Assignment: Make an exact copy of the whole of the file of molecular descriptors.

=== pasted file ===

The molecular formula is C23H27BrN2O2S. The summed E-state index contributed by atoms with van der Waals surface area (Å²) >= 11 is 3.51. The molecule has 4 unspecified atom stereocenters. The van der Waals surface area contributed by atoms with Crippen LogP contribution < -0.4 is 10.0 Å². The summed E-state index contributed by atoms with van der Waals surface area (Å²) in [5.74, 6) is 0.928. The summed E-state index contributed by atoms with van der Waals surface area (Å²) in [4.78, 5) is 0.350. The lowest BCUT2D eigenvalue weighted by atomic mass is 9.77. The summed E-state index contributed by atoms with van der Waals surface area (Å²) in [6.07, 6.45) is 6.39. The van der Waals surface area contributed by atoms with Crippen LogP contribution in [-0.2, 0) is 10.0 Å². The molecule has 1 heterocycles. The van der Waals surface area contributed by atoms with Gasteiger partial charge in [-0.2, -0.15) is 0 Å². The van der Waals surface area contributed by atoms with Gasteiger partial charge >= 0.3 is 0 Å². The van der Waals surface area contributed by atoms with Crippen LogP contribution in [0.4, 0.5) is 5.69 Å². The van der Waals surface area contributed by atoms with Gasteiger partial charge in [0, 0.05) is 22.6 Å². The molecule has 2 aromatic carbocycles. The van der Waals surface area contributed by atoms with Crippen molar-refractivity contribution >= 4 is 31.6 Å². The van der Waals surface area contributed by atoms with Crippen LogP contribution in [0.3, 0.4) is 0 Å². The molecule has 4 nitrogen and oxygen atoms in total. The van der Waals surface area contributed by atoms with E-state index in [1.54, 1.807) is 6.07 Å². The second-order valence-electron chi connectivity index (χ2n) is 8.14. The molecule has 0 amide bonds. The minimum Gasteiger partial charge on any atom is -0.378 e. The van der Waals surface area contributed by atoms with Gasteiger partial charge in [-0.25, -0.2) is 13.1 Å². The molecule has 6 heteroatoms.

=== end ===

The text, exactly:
The molecular formula is C23H27BrN2O2S. The summed E-state index contributed by atoms with van der Waals surface area (Å²) >= 11 is 3.51. The molecule has 4 unspecified atom stereocenters. The van der Waals surface area contributed by atoms with Crippen LogP contribution < -0.4 is 10.0 Å². The summed E-state index contributed by atoms with van der Waals surface area (Å²) in [5.74, 6) is 0.928. The summed E-state index contributed by atoms with van der Waals surface area (Å²) in [4.78, 5) is 0.350. The lowest BCUT2D eigenvalue weighted by atomic mass is 9.77. The summed E-state index contributed by atoms with van der Waals surface area (Å²) in [6.07, 6.45) is 6.39. The van der Waals surface area contributed by atoms with Crippen LogP contribution in [-0.2, 0) is 10.0 Å². The molecule has 1 heterocycles. The van der Waals surface area contributed by atoms with Gasteiger partial charge in [-0.2, -0.15) is 0 Å². The van der Waals surface area contributed by atoms with Gasteiger partial charge >= 0.3 is 0 Å². The van der Waals surface area contributed by atoms with Crippen LogP contribution in [0.4, 0.5) is 5.69 Å². The van der Waals surface area contributed by atoms with Gasteiger partial charge in [0, 0.05) is 22.6 Å². The molecule has 2 aromatic carbocycles. The van der Waals surface area contributed by atoms with Crippen molar-refractivity contribution >= 4 is 31.6 Å². The van der Waals surface area contributed by atoms with Crippen LogP contribution in [0.3, 0.4) is 0 Å². The molecule has 4 nitrogen and oxygen atoms in total. The van der Waals surface area contributed by atoms with E-state index in [1.54, 1.807) is 6.07 Å². The second-order valence-electron chi connectivity index (χ2n) is 8.14. The molecule has 0 amide bonds. The minimum Gasteiger partial charge on any atom is -0.378 e. The van der Waals surface area contributed by atoms with Gasteiger partial charge in [-0.25, -0.2) is 13.1 Å². The molecule has 6 heteroatoms.